The shoe’s generously padded upper makes it one of the coziest trainers we have ever tried. We just keep comparing it to a hug, given how accommodating it feels on the foot.

Another very welcome feature of the shoe is the gusseted tongue. It also plays an important part in keeping the foot in place when it tends to roll in.

There is a lot to love about the Brooks Adrenaline GTS 21. And we didn’t even want to take it off after our wear tests! You just want to stay in its plush comfort a little longer (and hit the snooze button to walk another mile).

See our full review and facts

With nearly 30 years in the making, the Kayano just keeps getting better and better!

The 28th iteration really came as a surprise to us with its fresh take on the series. Yes, it still uses the medial post for stability, but all the new tweaks make it feel significantly more flexible, better cushioned, and overall, more fun to run in.

The long-time Kayano fans will rejoice as the shoe maintains its high level of stability and support. There is just no chance of rolling our foot inwards in this sturdy workhorse! And its platform measures slightly above average in width, offering a nice and wide landing area.

And it even lost a little weight (0.5 oz) from the past iteration! It is currently at 10.8 oz, hopefully, moving towards the 10 oz mark. But if you can’t wait to get a lighter version of the original series, get the Kayano Lite now!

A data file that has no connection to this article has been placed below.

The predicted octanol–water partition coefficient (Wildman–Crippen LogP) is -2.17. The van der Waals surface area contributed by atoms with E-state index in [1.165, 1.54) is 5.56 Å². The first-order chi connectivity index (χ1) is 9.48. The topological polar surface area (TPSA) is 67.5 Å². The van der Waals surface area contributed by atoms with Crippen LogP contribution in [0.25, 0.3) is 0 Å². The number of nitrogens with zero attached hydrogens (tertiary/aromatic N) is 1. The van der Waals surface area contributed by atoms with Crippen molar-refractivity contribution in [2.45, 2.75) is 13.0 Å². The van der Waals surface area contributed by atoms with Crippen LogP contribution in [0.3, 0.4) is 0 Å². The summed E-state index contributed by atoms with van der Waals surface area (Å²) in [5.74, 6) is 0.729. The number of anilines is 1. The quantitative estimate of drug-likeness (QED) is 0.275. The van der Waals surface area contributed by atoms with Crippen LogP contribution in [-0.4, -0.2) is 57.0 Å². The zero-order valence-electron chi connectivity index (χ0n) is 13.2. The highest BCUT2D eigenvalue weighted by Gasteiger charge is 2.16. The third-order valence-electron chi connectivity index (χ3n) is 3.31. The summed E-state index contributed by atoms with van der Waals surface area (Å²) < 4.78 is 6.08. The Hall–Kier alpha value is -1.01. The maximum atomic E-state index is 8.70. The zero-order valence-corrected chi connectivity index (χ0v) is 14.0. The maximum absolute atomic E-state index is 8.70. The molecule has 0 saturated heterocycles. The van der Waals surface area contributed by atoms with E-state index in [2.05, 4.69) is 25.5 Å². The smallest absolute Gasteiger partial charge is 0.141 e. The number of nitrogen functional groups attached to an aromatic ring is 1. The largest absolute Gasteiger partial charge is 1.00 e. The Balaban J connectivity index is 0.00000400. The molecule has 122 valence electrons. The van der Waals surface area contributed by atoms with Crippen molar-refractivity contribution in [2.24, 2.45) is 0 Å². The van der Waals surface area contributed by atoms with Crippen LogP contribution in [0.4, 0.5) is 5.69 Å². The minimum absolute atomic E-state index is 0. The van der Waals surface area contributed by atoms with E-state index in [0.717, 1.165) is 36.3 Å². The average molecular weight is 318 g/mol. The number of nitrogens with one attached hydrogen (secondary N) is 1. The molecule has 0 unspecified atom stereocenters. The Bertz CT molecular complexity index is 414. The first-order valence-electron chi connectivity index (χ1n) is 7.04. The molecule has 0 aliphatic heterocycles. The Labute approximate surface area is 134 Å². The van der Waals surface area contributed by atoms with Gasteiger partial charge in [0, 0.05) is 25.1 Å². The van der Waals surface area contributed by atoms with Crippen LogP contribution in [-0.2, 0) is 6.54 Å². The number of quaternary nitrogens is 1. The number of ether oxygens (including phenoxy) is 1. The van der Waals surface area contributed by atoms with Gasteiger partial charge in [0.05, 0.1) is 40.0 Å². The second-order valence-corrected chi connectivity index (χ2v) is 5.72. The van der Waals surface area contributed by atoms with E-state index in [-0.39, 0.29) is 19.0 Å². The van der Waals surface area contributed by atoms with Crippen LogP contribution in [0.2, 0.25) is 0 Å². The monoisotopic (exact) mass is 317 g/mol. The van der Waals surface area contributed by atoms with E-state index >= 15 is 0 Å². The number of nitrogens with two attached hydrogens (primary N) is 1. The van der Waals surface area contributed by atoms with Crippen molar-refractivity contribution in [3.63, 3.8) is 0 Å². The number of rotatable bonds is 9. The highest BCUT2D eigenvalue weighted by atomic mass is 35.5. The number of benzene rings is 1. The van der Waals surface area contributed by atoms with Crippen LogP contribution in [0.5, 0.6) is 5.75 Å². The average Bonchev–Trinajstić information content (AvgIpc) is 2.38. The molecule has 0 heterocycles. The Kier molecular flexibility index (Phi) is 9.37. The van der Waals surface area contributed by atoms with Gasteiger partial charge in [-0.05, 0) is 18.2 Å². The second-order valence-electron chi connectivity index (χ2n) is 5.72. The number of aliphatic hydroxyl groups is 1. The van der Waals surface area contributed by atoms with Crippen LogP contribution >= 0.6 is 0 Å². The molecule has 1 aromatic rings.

Another aspect of this shoe that is hard to beat is its phenomenal durability. You can even use the word “Kayano” to describe a level of durability! The AHAR rubber scores way above average in thickness and stiffness, promising a lifespan of over 500 miles.

Finally, this is one of the most well-padded running shoes in history. Just the tongue itself measures 14 mm, while the average across running shoes is 5.8 mm!

There is a lot to love about the Kayano and it truly is the king of stability shoes.

See our full review and facts

Best cushioning

Need a stability shoe but want it to be as bouncy and responsive as a neutral shoe?

Saucony solves this dilemma with the Hurricane 23! We were awestruck by its snappy ride which makes you forget that you are wearing a shoe with pronation control. No wonder, the brand employs its top-tier PWRRUN+ cushioning which is also found in its premium speed shoes and racers.

And there is no lagging in the stability department either! We felt highly supported all throughout the run with no awkward wobbling or ankle rolling.

The upper is nice and form-fitting and it screams cozy the moment you put it on. And the gusseted tongue is like a cherry on top - finishes it all up with a secure foothold.

Durability-wise, this shoe can be compared to the Kayano. A very thick and hard-wearing rubber layer shows no signs of wear after 50 miles of wear tests. Expect at least 500 miles of service from this daily trainer!